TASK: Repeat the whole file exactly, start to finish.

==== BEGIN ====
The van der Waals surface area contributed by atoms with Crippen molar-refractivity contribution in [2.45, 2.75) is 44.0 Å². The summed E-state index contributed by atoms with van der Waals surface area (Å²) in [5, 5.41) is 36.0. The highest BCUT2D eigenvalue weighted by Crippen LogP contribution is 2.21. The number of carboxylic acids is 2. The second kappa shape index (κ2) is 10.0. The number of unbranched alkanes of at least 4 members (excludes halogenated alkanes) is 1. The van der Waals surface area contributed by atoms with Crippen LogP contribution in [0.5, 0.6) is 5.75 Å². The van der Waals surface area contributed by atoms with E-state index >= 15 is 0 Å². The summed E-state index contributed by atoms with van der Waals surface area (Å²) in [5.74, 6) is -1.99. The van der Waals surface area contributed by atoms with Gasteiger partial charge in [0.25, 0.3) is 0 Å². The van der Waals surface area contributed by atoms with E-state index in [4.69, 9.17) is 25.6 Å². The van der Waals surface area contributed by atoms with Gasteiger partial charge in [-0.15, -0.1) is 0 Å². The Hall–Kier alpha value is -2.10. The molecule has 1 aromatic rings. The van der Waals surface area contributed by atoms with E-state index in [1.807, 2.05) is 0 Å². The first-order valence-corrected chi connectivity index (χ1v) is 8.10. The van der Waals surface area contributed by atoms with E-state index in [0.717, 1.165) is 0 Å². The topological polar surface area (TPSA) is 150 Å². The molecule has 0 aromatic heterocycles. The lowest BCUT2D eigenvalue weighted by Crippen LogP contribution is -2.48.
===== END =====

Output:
The van der Waals surface area contributed by atoms with Crippen molar-refractivity contribution in [2.45, 2.75) is 44.0 Å². The summed E-state index contributed by atoms with van der Waals surface area (Å²) in [5, 5.41) is 36.0. The highest BCUT2D eigenvalue weighted by Crippen LogP contribution is 2.21. The number of carboxylic acids is 2. The second kappa shape index (κ2) is 10.0. The number of unbranched alkanes of at least 4 members (excludes halogenated alkanes) is 1. The van der Waals surface area contributed by atoms with Crippen LogP contribution in [0.5, 0.6) is 5.75 Å². The van der Waals surface area contributed by atoms with E-state index >= 15 is 0 Å². The summed E-state index contributed by atoms with van der Waals surface area (Å²) in [5.74, 6) is -1.99. The van der Waals surface area contributed by atoms with Gasteiger partial charge in [0.25, 0.3) is 0 Å². The van der Waals surface area contributed by atoms with E-state index in [4.69, 9.17) is 25.6 Å². The van der Waals surface area contributed by atoms with Gasteiger partial charge in [-0.15, -0.1) is 0 Å². The Hall–Kier alpha value is -2.10. The molecule has 1 aromatic rings. The van der Waals surface area contributed by atoms with E-state index in [1.807, 2.05) is 0 Å². The first-order valence-corrected chi connectivity index (χ1v) is 8.10. The van der Waals surface area contributed by atoms with E-state index in [0.717, 1.165) is 0 Å². The topological polar surface area (TPSA) is 150 Å². The molecule has 0 aromatic heterocycles. The lowest BCUT2D eigenvalue weighted by Crippen LogP contribution is -2.48.